Since the industry uses these same arguments to push for laws that limit compensation to sick and injured patients in every state – as well as in Congress – we thought we would take some time to list some highlights from this brutally honest Florida Supreme Court decision.

via ThePopTort: Florida Supreme Court to Med Mal Insurance Industry: Stop Lying.

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Mediation – 678 Partners Ask CFR on How Mediation Can Yield Lower Costs, Produce Win-Win Results And Leave Less Emotional Strain in Comparison Vimeo

January 13, 2012

678 Partners ask CFR on how mediation can yield lower costs, produce win-win results and leave less emotional strain in comparis from Amir Homayoun Rafizadeh on Vimeo.

Had an eye opener discussion with Erin Johnston CEO and Founder of CFR an IL based mediation business. Idea Chef and I have been talking to different groups in the prior weeks about the Gulf Oil Spill and its consequences to the BP brand. Today we also decided to invite Nima Taradji as well to get the perspective of a trial attorney. Very educational and interesting findings when comparing mediation, arbitration and also litigation. Big cost and time differences between the techniques, better outcomes when both parties agree to some aspect rather than having one looser and one winner. Something very few people know: Emotional toll on the case looser, something mediation avoids because both parties decide, and not one or the other. Grab a cup of coffee over a Saturday or Sunday and listen to this interview.

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Product Liability – FDA Requires Increase Warning For Yaz Blood Clot Risks

January 12, 2012

Visit msnbc.com for breaking news, world news, and news about the economy

A Food and Drug Administration (FDA) advisory panel voted 21-5 to require drospirenone-containing birth control pills – including Yaz, Yasmin, Ocella, Beyaz, Safyral, and Vestura – to warn about increased risk of blood clots.

via Yaz Side Effects: FDA Requires Increase Warning For Yaz Blood Clot Risks | InjuryBoard Kansas City.
msnbc video: Panel: Benefits of ‘Yaz’ outweigh risks.

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The 10 Most Ridiculous Lawsuits of 2011

January 7, 2012

I am posting this against my better judgment… but then again, this made me smile.

The top ten Most Ridiculous Lawsuits of 2011 are:

  • Convict sues couple he kidnapped for not helping him evade police
  • Man illegally brings gun into bar, gets injured in a fight, then sues bar for not searching him for a weapon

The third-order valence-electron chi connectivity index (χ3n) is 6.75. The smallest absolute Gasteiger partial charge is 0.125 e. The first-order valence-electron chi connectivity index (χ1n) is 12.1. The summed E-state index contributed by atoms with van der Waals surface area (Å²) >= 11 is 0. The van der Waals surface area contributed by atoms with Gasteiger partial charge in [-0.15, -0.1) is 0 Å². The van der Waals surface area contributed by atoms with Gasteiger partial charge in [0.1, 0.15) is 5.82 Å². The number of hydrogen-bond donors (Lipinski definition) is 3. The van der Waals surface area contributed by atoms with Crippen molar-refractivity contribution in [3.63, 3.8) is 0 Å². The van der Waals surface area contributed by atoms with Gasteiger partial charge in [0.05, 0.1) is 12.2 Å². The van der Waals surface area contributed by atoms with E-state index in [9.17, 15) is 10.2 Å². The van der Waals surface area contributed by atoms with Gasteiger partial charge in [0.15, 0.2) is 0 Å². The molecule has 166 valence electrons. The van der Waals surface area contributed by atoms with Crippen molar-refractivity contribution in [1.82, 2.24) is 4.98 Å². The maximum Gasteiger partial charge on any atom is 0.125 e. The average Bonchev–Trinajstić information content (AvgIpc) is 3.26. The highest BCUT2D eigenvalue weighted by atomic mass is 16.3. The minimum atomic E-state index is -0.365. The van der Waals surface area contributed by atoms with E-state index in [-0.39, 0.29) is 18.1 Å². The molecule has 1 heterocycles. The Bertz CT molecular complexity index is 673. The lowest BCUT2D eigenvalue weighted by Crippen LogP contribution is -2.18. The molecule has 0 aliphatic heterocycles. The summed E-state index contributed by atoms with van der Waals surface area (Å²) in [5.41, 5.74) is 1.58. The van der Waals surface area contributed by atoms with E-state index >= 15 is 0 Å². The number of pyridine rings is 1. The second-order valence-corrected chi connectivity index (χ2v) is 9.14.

• Young adults sue mother for sending cards without gifts and playing favorites
  • Woman disagrees with store over 80-cent refund, sues for $5 million
  • Mom files suit against exclusive preschool over child’s college prospects
  • Man suing for age discrimination says judge in his case is too old
  • Obese man sues burger joint over tight squeeze in booths
  • Woman sues over movie trailer; says not enough driving in “Drive”
  • Passenger’s lawsuit says cruise ship went too fast and swayed from side to side
  • Mother sues Chuck E. Cheese – says games encourage gambling in children

via The 10 Most Ridiculous Lawsuits of 2011 – Yahoo! News.

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Wrongful Death – Personal Injury – Frivolous lawsuits Are Not The Issue – Carelessness Is.

January 3, 2012

We have heard so many tales of woes about how medical malpractice lawsuits are ruining the medical health of this country by making healthcare expensive for all and by causing the exodus of doctors from the so-called “judicial hellholes” (of which Illinois is supposedly one) toward States where there are limits on justice that a victim of a doctor’s carelessness can hope to obtain.

The problem with that proposition is that it is simply not true. What causes medical malpractice lawsuits are not patients and/or juries and their verdicts or lack of caps on those verdicts, but medical malpractice. The best way to prevent a lawsuit based on medical malpractice is to not commit carelessness.

Note that here, we are not talking about things that may go wrong in the natural progression of a treatment: there are times when a treatment goes wrong through no fault of the medical provider and/or the attending physician. Things may go wrong because Medicine is an art. What we are talking about here are actual damages caused to individuals that are the direct result of carelessness–that is different from simply not getting the intended result. For example, damages that could cause for failure of a doctor to simply read objective tests that are performed and that are ready to be reviewed but the doctor simply decides not to avail himself f the useful information those tests provides him. That is when medical malpractice lawsuits may be expected.

NYT: Doctors at Harlem Hospital Didn’t See Most Reports

Nearly 4,000 tests for heart disease performed over the last three years at Harlem Hospital Center – more than half of all such tests performed – were never read by doctors charged with making a diagnosis, hospital officials acknowledged Tuesday.
The echocardiogram tests, a type of ultrasound used to evaluate heart muscle and valve functions, were ordered by doctors at the hospital. The tests were stored on a computer and basically forgotten, officials said. The lapse occurred because the cardiology service at the hospital had developed a system by which technicians were given the responsibility to scan all tests and flag any that looked abnormal, so that they would be given priority when doctors read them.

It appears, officials said, that the tests that were not flagged were put aside and forgotten.

The city’s Health and Hospitals Corporation, which runs the public hospital system, including Harlem Hospital, and Columbia University, whose medical school supplies the cardiologists who work at Harlem Hospital Center, acknowledged the problem in a joint statement on Tuesday, after being asked about it by The New York Times.

“While the process the doctors followed may have alerted cardiologists to those echocardiograms that were most likely to be abnormal, the failure to read the echocardiograms in a timely manner is inexcusable and may have placed patients at risk,” Alan D. Aviles, hospitals corporation president, said in the statement. It was unclear who developed the screening system, hospital officials said.